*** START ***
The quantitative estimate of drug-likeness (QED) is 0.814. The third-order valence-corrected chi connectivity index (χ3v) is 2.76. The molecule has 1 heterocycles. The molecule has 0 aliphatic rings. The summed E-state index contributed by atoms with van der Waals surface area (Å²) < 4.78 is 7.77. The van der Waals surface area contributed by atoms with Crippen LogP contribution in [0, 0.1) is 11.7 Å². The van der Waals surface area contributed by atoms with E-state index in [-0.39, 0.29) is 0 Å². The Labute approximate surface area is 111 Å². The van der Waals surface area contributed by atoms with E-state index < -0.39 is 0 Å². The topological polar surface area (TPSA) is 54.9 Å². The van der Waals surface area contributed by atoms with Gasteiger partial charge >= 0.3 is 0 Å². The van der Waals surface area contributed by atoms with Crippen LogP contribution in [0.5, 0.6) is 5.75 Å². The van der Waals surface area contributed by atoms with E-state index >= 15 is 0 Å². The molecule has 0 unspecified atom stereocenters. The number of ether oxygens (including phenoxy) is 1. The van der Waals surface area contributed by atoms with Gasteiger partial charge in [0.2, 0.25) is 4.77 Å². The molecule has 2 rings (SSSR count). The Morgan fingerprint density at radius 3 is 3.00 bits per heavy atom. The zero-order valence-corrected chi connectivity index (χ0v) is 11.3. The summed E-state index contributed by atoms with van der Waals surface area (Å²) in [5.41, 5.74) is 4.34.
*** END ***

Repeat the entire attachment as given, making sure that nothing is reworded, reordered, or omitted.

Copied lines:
The quantitative estimate of drug-likeness (QED) is 0.814. The third-order valence-corrected chi connectivity index (χ3v) is 2.76. The molecule has 1 heterocycles. The molecule has 0 aliphatic rings. The summed E-state index contributed by atoms with van der Waals surface area (Å²) < 4.78 is 7.77. The van der Waals surface area contributed by atoms with Crippen LogP contribution in [0, 0.1) is 11.7 Å². The van der Waals surface area contributed by atoms with E-state index in [-0.39, 0.29) is 0 Å². The Labute approximate surface area is 111 Å². The van der Waals surface area contributed by atoms with E-state index < -0.39 is 0 Å². The topological polar surface area (TPSA) is 54.9 Å². The van der Waals surface area contributed by atoms with Gasteiger partial charge >= 0.3 is 0 Å². The van der Waals surface area contributed by atoms with Crippen LogP contribution in [0.5, 0.6) is 5.75 Å². The van der Waals surface area contributed by atoms with E-state index >= 15 is 0 Å². The molecule has 0 unspecified atom stereocenters. The number of ether oxygens (including phenoxy) is 1. The van der Waals surface area contributed by atoms with Gasteiger partial charge in [0.2, 0.25) is 4.77 Å². The molecule has 2 rings (SSSR count). The Morgan fingerprint density at radius 3 is 3.00 bits per heavy atom. The zero-order valence-corrected chi connectivity index (χ0v) is 11.3. The summed E-state index contributed by atoms with van der Waals surface area (Å²) in [5.41, 5.74) is 4.34.